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That's really lovely, Ron. When I was commissioned, I was especially blessed by my pastor imploring the church to pray for me, and the invitation for my family and office bearers to lay hands on me during the closing prayer. 

I could possibly help with this. I absolutely believe Safe Church policies need to make room for mentorship relationships. Here's what our policy says:

1.     There is an obvious need to build a trusting relationship with the youth. However, taking the youth aside for a quiet one-on-one talk could set them up abuse.  Therefore, to protect the adult and the youth, one-on-one situations are discouraged.  If a chat is necessary, let another adult know where you are, with whom, and for how long.  If necessary, meet in a public place, e.g., a coffee shop. Before any such meeting is to take place with a youth, the youth group leader shall inform the youth ministry coordinator of when and where such a meeting will take place, and once the meeting has concluded.


2. Mentorships, one-on-one long-term relationships, are an important factor in youth development. However, they also are difficult to monitor and can open both parties up to potential abuse or allegations of abuse.  Mentors are strongly encouraged to hold their sessions in public places, or in open spaces in homes and not be alone behind closed doors.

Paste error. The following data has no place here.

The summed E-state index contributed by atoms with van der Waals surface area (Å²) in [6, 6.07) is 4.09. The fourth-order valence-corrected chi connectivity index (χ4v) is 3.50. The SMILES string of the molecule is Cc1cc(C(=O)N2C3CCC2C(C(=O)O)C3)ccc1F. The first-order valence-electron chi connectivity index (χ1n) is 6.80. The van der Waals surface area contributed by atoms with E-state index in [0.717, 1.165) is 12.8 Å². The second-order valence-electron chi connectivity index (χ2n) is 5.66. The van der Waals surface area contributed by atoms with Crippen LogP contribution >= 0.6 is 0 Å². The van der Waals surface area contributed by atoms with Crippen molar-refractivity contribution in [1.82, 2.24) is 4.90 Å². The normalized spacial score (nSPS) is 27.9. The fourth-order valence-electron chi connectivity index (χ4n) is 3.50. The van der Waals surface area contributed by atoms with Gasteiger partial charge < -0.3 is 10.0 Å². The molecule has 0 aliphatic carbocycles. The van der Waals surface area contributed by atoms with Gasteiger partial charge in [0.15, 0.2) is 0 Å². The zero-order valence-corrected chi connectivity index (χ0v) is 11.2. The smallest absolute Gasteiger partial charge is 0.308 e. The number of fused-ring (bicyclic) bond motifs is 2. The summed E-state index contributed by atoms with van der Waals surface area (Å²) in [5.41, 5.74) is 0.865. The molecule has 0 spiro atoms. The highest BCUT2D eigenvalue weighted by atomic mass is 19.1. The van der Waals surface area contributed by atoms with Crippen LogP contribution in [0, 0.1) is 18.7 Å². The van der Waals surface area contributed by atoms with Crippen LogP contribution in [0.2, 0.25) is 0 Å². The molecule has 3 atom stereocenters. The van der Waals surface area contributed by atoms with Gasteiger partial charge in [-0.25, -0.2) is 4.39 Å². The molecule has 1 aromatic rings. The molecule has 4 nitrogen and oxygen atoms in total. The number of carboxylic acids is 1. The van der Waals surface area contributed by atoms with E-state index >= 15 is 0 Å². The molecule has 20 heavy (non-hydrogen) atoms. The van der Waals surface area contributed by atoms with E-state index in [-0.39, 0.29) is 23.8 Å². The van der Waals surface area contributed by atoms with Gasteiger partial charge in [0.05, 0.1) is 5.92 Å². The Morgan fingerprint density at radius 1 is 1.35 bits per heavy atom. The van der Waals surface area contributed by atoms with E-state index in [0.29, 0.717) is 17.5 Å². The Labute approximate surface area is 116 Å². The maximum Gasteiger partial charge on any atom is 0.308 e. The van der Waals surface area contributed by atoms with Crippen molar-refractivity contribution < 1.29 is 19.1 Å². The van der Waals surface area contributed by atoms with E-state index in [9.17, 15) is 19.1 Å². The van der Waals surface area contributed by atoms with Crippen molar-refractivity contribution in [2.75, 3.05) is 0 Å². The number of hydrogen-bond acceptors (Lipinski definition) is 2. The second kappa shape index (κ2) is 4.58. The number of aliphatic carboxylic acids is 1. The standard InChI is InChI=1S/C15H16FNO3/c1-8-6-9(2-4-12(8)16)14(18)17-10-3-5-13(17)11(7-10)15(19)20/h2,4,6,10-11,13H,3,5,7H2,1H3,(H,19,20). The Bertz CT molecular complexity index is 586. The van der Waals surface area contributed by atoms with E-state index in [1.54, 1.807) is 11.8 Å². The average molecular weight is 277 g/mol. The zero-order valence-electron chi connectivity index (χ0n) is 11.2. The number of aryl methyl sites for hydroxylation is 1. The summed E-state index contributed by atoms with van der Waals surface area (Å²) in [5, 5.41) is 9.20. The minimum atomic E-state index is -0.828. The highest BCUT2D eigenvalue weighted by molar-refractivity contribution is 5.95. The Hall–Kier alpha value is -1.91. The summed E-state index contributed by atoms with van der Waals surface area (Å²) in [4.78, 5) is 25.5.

For context, the youth ministry coordinator is a paid staff position.

Hi Melissa. That’s exciting. It’s super important for churches to invest in their youth. Without a doubt, I would recommend “Sticky Faith”, the youth workers edition, and then “Growing Young”. Both come out of the Fuller Youth Institute and are highly regarded in youth ministries across countries and denominations.

Last summer, I led a study on Keller's "The Meaning of Marriage", and used two electronic study guides for questions, along with questions and summaries from a small support group from my congregation. Oh man, it was SO worthwhile and the group LOVED it. I passed out extra copies of the book to young adults who couldn't make it, for attendees partners and friends, and so on, at the request and referral of the attendees. While most weren't married, I used the second part of the title to draw people in: Facing the Complexities of Commitment with the Wisdom of God. I'd highly recommend it.


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